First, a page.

Tuesday, November 17, 2009

Increasing STEM Diversity with Funding Opportunities

The best way for an institution to promote diversity among the scholars involved in STEM is to put their money where their mouths are. Funding outreach programs, research and educational opportunities, scholarships, and travel to conference is the most effective way to attract and retain a diverse body to STEM. I have been personally fortunate, nay, blessed to have had an ample amount of funding for my graduate education and dissertation research.

In this post I will share the funding resources I am familiar with that are designed to increase access to STEM to students from underrepresented groups.

The National Science Foundation funds the Alliances for Graduate Education and the Professoriate (AGEP) program. AGEP is a network of universities dedicated to increasing the number of underrepresented minorities obtaining graduate degrees in science, technology, engineering and mathematics by proving multi-year fellowships along with ample funds for research and attending conferences. Much of my doctorate education has been funded by NSF-AGEP.

Ford Foundation Fellowship Program seeks to increase the diversity of the nation’s college and university faculties by increasing their ethnic and racial diversity, to maximize the educational benefits of diversity, and to increase the number of professors who can and will use diversity as a resource for enriching the education of all students. They offer pre-doctoral, dissertation, and post-doctoral fellowships to support scholars with tuition, research funding, and stipend/salary.

The Southern Regional Education Board (SREB) offers fellowships to minorities seeing PhDs in STEM who later intend to become college professors. SREB offers two awards, a pre-doctoral award and a dissertation year award to cover tuition, research funding and a stipend.

The UNCF•Merck Science Initiative awards scholarships and fellowships to African-American students in science and biomedical research. This program provides tuition, research funding, and stipend/salary to its scholars.

State of Missouri Department of Natural Resources – Environmental Education Scholarship Program for students from underrepresented groups pursuing a bachelor’s or master’s degree in an environmental course of study. Applications are due June 1 of each year.

NSF Minority Postdoctoral Research Fellowship – though the National Science Foundation is re-organizing its divisions and awards, there are still providing research grants to postdoctoral candidates. These fellowships support training and research in science, technology, engineering and mathematics

Attending scientific conferences also offer opportunities to recruit promising students to STEM fields. Now, many professional societies offer scholarships to attend these meetings and offer great mentoring and networking opportunities to students.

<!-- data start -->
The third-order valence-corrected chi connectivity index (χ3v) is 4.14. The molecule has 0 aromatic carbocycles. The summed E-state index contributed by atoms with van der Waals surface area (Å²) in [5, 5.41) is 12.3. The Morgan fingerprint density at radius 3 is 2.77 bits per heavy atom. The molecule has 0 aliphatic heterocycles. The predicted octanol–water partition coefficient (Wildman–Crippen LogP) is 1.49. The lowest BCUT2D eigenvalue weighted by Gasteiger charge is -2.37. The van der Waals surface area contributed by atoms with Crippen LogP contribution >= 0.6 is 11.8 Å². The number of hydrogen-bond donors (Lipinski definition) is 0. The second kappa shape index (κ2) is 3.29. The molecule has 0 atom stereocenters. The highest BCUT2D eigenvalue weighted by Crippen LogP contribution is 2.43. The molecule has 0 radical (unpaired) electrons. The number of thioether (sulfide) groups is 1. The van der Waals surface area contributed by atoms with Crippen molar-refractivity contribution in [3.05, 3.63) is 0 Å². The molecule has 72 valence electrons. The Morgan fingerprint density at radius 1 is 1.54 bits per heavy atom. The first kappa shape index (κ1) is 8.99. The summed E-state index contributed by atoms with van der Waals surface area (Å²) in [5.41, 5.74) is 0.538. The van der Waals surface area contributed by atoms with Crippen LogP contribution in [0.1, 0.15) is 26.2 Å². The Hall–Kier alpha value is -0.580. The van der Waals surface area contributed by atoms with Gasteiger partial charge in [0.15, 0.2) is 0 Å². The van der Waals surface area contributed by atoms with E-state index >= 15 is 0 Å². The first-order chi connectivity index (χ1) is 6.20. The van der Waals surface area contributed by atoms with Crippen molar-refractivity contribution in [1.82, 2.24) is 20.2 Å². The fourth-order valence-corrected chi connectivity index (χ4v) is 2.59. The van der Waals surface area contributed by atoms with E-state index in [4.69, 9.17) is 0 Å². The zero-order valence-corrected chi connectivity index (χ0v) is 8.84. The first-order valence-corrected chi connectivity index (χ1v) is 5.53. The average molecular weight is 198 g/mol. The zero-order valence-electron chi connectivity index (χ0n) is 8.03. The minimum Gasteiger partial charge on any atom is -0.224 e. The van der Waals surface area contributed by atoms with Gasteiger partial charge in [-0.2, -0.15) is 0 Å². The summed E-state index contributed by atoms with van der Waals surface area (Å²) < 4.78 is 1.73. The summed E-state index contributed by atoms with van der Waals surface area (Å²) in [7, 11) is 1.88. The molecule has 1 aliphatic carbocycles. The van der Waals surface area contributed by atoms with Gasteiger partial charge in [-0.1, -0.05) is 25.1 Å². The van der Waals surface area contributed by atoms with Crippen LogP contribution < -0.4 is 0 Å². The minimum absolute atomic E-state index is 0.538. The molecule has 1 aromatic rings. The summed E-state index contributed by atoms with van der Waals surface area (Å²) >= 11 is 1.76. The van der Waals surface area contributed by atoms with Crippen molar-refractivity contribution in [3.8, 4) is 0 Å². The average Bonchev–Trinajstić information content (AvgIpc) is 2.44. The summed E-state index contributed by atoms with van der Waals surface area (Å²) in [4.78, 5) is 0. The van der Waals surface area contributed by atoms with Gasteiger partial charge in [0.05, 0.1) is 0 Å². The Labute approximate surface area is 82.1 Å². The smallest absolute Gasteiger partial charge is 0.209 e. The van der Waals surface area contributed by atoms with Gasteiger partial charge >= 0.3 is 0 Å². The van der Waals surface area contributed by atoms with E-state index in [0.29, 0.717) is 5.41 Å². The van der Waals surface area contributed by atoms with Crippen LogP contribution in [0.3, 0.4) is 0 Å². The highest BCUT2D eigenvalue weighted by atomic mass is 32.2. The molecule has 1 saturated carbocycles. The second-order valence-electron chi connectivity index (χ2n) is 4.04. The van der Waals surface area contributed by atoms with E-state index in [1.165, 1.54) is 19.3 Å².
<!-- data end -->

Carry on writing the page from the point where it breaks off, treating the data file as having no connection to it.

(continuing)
The Compact for Faculty Diversity is a coalition of organizations such as SREB, NSF-AGEP, and others; each year they host the Institute on Teaching and Mentoring. This four-day conference has become the largest gathering of minority doctoral scholars in the country and provides scholars with the skills necessary to succeed in graduate study and to prepare them for success as faculty members at colleges and universities.

The Animal Behavior Society, my professional society, has long been a champion of diversity at the undergraduate, graduate, and faculty levels. The society offers three types of awards for students to attend its annual international meeting.
1. Charles H. Turner Program covers registration, travel and lodging and hosts a special mentoring workshops for undergraduate participation at the annual Society meetings
2. The Diversity Grant covers registration fees for graduate students attending the annual ABS Meeting, with the goal of broadening the minority and ethnic representation
3. Latin American Travel Awards are intended to encourage greater participation of Latin American researchers in ABS meetings, by helping to defray the costs of international travel, housing and/or meals at meetings.

The Society of Wetland Scientists offers a full travel award to undergraduate students to attend its annual meeting. The Diversity Program Undergraduate Mentoring Awards is in its 7th year and has been well received by the students who have participated. The award represents a great opportunity to participate in a professional meeting and benefit from a formal mentoring program. To attend the June 27 – July 2, 2010 meeting in Salt Lake City, Utah, students must complete an application, due December 4, 2009.

SEEDS (Strategies for Ecology Education, Diversity and Sustainability: Diverse People for a Diverse Science) is an education program of the Ecological Society of America. Its mission is to diversify and advance the profession of ecology through opportunities that stimulate and nurture the interest of underrepresented students. Focused at the undergraduate level, opportunities sponsored by the program include student field trips, undergraduate research fellowships, ESA Annual Meeting travel awards, and campus ecology chapters.

The Dr. John P. Rier Jr. Biology Student Travel Fund provides money to cover travel expenses to students presenting research at professional meetings and for those who need to travel to conduct their research. I have been a recipient of this award twice and these funds come in handy, especially attending expensive international conferences.


dianna.rose83@gmail.com said...

Many institutions limit access to their online information. Making this information available will be an asset to all.

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